I defended my dissertation on June 30 in a BlueJeans video conference. While not quite the defense and celebration I had envisioned for this, I’m glad that it’s finished (for now). The dissertation was titled Rural Transformation in the 21st Century: Entrepreneurship, Innovation, and High-Tech Economies in Michigan’s Keweenaw Peninsula. My Co-Chairs were Silvia Lindtner and Tiffany Veinot, and my committee members were Tawanna Dillahunt, Mary Gray, and Christian Sandvig.
The dissertation was an ethnographic investigation into the promises of high-tech innovation and entrepreneurship for the economic development practices of a rural region. I identify and draw out a paradox where rural communities are constructed as geographic deficits that are ripe for outside intervention, while simultaneously being advertised as unique spaces for technological innovation. Through this, I document three processes of economization to demonstrate how rural communities in the Keweenaw Peninsula were made as places for technological opportunity and intervention. I argue that this making of the region falls in line with normative narratives of economic growth that are often at odds with the economic and technological realities of rural places that have radically different needs and approaches to community formation and solidarity.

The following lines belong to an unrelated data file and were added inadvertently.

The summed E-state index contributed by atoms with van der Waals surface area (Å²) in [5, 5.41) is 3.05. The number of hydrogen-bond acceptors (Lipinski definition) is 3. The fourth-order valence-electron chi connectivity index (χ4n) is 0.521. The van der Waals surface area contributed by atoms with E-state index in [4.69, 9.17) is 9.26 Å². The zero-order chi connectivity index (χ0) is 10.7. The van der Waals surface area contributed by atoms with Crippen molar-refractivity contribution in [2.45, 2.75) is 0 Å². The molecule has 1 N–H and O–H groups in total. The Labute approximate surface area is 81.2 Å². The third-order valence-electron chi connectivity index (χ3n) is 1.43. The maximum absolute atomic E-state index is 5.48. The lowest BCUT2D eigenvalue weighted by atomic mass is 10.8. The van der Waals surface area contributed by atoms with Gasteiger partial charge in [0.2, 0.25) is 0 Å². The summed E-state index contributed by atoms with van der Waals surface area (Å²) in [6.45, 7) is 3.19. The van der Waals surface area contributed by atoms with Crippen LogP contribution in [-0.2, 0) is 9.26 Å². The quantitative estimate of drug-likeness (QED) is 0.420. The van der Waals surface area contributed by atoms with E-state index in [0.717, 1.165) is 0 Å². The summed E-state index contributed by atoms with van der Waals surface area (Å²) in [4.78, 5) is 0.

I’m featured in a recent BuzzFeed News article, “This Pandemic is not your Vacation,” written by Anne Helen Petersen. I talk about what I call “disaster gentrification,” or how rural communities are seen as a place of respite by urban outsiders. In cases like the COVID-19 pandemic, this has resulted in many outbreaks in rural communities due to second home owners and other outsiders retreating there, stretching thin the already thin healthcare infrastructure of American rural places.